Charles Fort: The Man Who Invented the Supernatural

Charles Fort: The Man Who Invented the Supernatural

by Jim Steinmeyer

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The seminal biography of the twentieth century’s premier chronicler of the paranormal, Charles Fort—a man whose very name gave rise to an adjective, fortean, to describe the unexplained.

By the early 1920s, Americans were discovering that the world was a strange place.

Charles Fort could demonstrate that it was even stranger…  See more details below


The seminal biography of the twentieth century’s premier chronicler of the paranormal, Charles Fort—a man whose very name gave rise to an adjective, fortean, to describe the unexplained.

By the early 1920s, Americans were discovering that the world was a strange place.

Charles Fort could demonstrate that it was even stranger than anyone suspected. Frogs fell from the sky. Blood rained from the heavens. Mysterious airships visited the Earth. Dogs talked. People disappeared. Fort asked why, but, even more vexing, he also asked why we weren’t paying attention.

Here is the first fully rendered literary biography of the man who, more than any other figure, would define our idea of the anomalous and paranormal. In Charles Fort: The Man Who Invented the Supernatural, the acclaimed historian of stage magic Jim Steinmeyer goes deeply into the life of Charles Fort as he saw himself: first and foremost, a writer.

At the same time, Steinmeyer tells the story of an era in which the certainties of religion and science were being turned on their heads. And of how Fort—significantly—was the first man who challenged those orthodoxies not on the grounds of some counter-fundamentalism of his own but simply for the plainest of reasons: they didn’t work. In so doing, Fort gave voice to a generation of doubters who would neither accept the “straight story” of scholastic science nor credulously embrace fantastical visions. Instead, Charles Fort demanded of his readers and admirers the most radical of human acts: Thinking.

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Editorial Reviews

Theodore Dreiser
The most fascinating literary figure since Poe.
New York Times
The enfant terrible of science.
H. G. Wells
One of the most damnable bores who ever cut scraps from out-of-the-way newspapers.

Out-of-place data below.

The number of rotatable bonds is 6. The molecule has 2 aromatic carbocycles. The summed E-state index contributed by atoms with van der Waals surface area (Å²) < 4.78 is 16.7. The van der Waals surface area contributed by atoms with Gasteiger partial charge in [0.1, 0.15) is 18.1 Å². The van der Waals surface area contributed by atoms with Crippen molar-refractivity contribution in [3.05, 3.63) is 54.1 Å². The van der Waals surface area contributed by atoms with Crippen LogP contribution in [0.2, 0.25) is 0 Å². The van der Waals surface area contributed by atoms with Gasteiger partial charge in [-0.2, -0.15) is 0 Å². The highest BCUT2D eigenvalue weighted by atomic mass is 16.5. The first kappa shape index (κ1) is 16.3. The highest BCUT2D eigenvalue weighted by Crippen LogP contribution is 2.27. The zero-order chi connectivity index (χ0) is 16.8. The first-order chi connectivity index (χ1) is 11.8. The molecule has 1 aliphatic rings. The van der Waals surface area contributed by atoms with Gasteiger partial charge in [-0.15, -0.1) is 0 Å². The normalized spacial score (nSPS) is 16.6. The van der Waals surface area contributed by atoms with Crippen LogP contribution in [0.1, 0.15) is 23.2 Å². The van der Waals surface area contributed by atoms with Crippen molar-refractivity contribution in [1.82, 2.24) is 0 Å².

Michael Dirda
Steinmeyer's engrossing biography dwells a little too long on Fort's childhood as the son of a well-off Albany merchant, but it makes up for this by briskly recounting the author's youthful adventures (riding the rails all over the East Coast, shipping out to England and South Africa) and describing his desperate years as a magazine short story writer, somewhat in the vein of O. Henry…[Steinmeyer's] biography, drawing heavily at times from Damon Knight's pioneering life of Fort, balances neatly between skepticism and sympathy.
—The Washington Post
Publishers Weekly

Ben Hecht saw iconoclastic author Fort (1874-1932) as an "inspired clown" who thumbed his nose at science as well as religion, and Fort's imaginative books exerted a strong influence on science fiction, notably novelist Eric Frank Russell. Stage magic historian Steinmeyer (Hiding the Elephant ) captures Fort's wry humor, skepticism and wildest notions. Surviving fragments of Fort's unpublished autobiography illuminate his strict Albany, N.Y., childhood. In 1892, Fort became a New York City reporter and editor before his world travels and 1896 marriage. He was befriended by Theodore Dreiser, who shepherded Fort's short stories and first novel into print. Fort also pored through diverse journals to document the paranormal and anomalies rejected by the scientific establishment. Shoe boxes packed with 40,000 slips of paper served as a basis for The Book of the Damned (1919), which saw print because Dreiser threatened to leave his publisher unless the company also published Fort. As more compilations of oddities appeared, Fort developed a cult following, and the so-called Forteans issued journals long after their leader's death. Steinmeyer has emerged from the archives with a wonderful, prismatic portrait of the man who once wrote, "To this day, it has not been decided if I am a humorist or a scientist." 8 pages of b&w photos. (May)

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Library Journal

Steinmeyer (The Glorious Deception), a preeminent stage and TV designer of magical illusions, shows himself a gifted biographer with this moving study of a 20th-century original. Decades after his death with a cultish following that began in his lifetime, Charles Fort (1874-1932) remains a thinker whose motivation and compositions (e.g., The Book of the Damned of 1919, still in print) maintain their fascination. Despite his subtitle, Steinmeyer knows that the supernatural as a concept existed before Fort; Fort, in effect, brought it back to earth. Assiduously, he culled from the periodical record countless observed instances of the inexplicable: showers of frogs, a rain of blood in North Africa, a flurry of flakes of beef in 1876 Kentucky. Then he ruminated upon the data-not as proof of miracles but as palpable occurrences disregarded by science. To Fort, these hundreds of phenomena that flew (often literally) in the face of accepted theory demonstrated that science was the blinkered religion. His work attracted the enthusiasm of Theodore Dreiser. Steinmeyer is an elegant and unobtrusive author who shows us an entirely fascinating, shy, and witty man. The unpublished autobiographical fragments that Fort penned about his Albany, NY, childhood, achingly poignant, display, as much as his books, a prose stylist like no other. This book is not to be missed. P.S. Have reprints of Fort's work on hand, too!